Does your new employee fit your company culture?

Every company has it’s own ‘vibe’ or company culture that sets the tone and defines who thrives and who fails within its walls, according to an article in 2012 by Dave Ibsen. Finding a good fit is essential to the company/employee relationship. “It is the cornerstone to happiness and performance – for both the company and the employee.” 

So what is company culture?  Dave Ibsen’s article provides a great definition:  “it is the company’s core DNA: the core beliefs and ways of work that manifest themselves in how the company behaves, the products it makes, and the customers it attracts”. The wrong fit not only results in an intolerable workday, lack of motivation and performance for the employee, but for the employer can have a negative impact on the success of the business, create tension in the work place, cause staff alienation and have severe financial consequences.  

According to Eric Parker (in his book Run Your Own Business and Make Lots of Money), some of the obvious costs of employee turnover for a company include management time, legal costs (especially if a CCMA case ensues), having to advertise and re-recruit for the same position and the cost of training/induction.  But let’s not forget the hidden costs. These include the employee’s lack of performance, the negative impact a ‘wrong’ employee can have on customers, customer service and the rest of the team as well as all the non-productive time/materials/money wasted.

Due to the importance of cultural fit, interviews today no longer just concentrate on the skills required for the job, but often involve more personal questions to ascertain more information about the potential new recruit and their personality. In January 2013, employment site Glassdoor’s spokesman, Scott Dobroski, confirmed that over the last couple of years, the site has found “a significant rise in questions asked about cultural fit.” Research by Glassdoor collected 285,000 questions asked by hiring managers, and although they have little to do with work, the following four questions rank among 2012’s 50 most common.

· What’s your favorite movie?

· What’s your favorite website?

· What’s the last book you read for fun?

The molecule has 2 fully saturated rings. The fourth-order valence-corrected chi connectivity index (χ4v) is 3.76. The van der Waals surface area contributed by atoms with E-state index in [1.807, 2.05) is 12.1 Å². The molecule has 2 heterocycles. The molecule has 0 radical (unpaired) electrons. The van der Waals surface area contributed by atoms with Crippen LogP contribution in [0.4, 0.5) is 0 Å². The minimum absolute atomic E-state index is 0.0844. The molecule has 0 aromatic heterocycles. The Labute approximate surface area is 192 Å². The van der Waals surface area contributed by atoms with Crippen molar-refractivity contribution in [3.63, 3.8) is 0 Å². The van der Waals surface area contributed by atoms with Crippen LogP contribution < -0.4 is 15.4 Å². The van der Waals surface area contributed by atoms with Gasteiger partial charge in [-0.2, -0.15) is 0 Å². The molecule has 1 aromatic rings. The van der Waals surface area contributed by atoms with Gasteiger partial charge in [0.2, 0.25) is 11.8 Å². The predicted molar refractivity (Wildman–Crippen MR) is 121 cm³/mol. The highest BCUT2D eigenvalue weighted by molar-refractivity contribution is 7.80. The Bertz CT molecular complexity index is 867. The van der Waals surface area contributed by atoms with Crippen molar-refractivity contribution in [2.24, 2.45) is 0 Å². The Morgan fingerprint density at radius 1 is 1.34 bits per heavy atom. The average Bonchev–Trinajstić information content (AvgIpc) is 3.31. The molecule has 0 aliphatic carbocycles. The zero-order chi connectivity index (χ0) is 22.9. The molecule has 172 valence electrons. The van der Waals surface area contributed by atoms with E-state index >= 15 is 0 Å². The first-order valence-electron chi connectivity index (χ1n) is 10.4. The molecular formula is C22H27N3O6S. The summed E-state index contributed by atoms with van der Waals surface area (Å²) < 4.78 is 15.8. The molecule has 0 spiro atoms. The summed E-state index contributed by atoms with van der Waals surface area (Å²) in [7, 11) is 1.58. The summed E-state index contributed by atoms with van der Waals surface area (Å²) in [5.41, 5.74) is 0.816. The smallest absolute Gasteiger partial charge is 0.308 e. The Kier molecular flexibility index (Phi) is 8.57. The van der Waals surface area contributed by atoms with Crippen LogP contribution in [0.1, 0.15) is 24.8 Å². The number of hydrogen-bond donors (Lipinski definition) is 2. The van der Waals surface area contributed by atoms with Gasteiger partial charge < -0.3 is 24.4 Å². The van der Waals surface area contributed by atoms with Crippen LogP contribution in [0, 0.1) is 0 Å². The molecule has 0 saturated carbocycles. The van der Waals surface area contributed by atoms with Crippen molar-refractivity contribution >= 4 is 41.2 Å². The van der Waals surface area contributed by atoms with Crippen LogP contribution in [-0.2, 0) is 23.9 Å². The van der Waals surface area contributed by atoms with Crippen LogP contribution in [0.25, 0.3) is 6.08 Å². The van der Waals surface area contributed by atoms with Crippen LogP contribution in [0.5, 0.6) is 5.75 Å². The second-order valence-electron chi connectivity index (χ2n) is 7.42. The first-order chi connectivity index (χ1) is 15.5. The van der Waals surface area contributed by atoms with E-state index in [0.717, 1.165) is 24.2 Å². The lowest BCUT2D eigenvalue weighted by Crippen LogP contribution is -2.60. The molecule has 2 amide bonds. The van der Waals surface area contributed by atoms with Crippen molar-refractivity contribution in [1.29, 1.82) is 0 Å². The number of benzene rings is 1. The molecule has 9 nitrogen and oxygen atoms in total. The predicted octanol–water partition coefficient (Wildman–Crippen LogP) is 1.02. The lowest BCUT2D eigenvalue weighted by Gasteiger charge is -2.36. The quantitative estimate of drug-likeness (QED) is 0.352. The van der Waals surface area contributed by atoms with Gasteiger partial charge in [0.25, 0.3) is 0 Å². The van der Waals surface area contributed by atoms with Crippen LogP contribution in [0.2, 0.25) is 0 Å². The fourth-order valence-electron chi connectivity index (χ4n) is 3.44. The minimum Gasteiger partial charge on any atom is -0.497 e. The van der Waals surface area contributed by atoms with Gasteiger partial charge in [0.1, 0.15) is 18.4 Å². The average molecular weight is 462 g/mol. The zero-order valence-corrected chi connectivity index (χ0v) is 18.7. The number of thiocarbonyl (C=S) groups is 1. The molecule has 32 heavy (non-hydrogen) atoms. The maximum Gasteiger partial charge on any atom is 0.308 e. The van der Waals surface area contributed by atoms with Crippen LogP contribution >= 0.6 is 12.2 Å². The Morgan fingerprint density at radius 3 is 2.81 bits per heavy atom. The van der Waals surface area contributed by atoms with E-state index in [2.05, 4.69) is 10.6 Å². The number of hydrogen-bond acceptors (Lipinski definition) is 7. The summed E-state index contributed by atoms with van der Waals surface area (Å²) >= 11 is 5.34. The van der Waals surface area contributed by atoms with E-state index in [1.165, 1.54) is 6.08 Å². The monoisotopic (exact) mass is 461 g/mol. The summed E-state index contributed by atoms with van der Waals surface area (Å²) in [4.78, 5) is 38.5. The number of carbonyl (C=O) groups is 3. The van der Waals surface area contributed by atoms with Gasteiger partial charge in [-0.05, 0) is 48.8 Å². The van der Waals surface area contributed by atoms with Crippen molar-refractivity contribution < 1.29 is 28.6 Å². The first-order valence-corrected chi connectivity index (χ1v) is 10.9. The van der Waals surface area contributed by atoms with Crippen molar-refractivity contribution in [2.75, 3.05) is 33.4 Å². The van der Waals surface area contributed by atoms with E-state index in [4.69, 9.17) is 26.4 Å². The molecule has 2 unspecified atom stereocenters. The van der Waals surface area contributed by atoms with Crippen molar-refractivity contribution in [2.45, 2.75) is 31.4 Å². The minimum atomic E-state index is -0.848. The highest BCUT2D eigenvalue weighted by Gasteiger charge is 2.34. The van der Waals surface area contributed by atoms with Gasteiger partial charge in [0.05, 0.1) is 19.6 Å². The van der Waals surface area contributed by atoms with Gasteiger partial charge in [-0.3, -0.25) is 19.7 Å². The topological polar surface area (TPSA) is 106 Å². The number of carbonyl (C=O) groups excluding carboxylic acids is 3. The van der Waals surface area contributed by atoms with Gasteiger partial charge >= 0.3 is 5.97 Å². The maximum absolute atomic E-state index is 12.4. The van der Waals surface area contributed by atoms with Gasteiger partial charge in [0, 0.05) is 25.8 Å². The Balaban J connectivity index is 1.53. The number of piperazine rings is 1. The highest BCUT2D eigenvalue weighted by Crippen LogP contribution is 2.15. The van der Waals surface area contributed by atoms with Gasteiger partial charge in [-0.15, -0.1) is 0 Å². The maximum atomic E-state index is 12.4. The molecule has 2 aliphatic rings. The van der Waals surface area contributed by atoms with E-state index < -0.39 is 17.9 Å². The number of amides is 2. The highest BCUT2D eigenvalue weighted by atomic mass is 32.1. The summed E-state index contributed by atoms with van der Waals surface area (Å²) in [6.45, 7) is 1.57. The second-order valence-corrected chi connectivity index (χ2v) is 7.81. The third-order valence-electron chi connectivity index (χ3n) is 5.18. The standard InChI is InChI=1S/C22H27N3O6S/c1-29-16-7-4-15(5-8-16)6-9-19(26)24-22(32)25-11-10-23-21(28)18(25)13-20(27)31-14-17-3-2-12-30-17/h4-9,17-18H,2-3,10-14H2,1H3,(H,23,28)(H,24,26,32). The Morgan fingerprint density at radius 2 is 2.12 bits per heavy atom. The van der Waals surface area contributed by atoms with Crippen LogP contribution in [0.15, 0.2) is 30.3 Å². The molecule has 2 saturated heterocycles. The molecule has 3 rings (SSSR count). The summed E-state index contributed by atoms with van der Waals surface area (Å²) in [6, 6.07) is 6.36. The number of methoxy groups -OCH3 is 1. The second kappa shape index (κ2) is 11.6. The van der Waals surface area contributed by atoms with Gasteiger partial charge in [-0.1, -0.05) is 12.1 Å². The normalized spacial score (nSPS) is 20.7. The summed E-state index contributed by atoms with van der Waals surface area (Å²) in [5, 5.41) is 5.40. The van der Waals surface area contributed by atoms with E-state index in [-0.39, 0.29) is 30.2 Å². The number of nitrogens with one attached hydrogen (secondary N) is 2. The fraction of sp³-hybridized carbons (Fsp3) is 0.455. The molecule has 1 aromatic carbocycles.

· What makes you uncomfortable?

According to Gregg S. Lipman, Managing Partner of CBX brand agency in New York, “this off-kilter line of questioning reveals a candidate's ability to clearly express his or her thoughts, and that ability inevitably contributes to the company's internal chemistry”. He stresses that both employer and employee “want to be in an environment where communication becomes second [nature]," he says, "where you have the ability to anticipate and read each other's minds." 

Today, employees being interviewed also place significant value on a great fit with their work environment, as this almost becomes their ‘second home’, Glassdoor’s, Scott Dobroski reports that job seekers cite company culture as their second-highest priority, “almost tied with salary.” In an employment market where many first-time employees relocate for work, “offices are becoming surrogate families and social communities”. New hires, especially young workers, increasingly want like-minded colleagues who share their values.

Logan’s article quotes Dan Schwabel, author of ME: 2.0:  “These trends are being driven by millennials because they care about culture. They’d rather have meaningful work over more pay, or work for a company that gives back or cares about the environment.” He confirms that they want a culture that’s less hierarchical, more flexible, and more understanding of differences, because millennials are the most diverse generation.”

In today’s environment, businesses must take the needs of this generation as well as older generations into account when establishing their company culture to ensure a positive and happy cultural fit for both employer and employee.


Offline sources:

Job Applicants’ Cultural Fit can Trump Qualifications by Logan Hill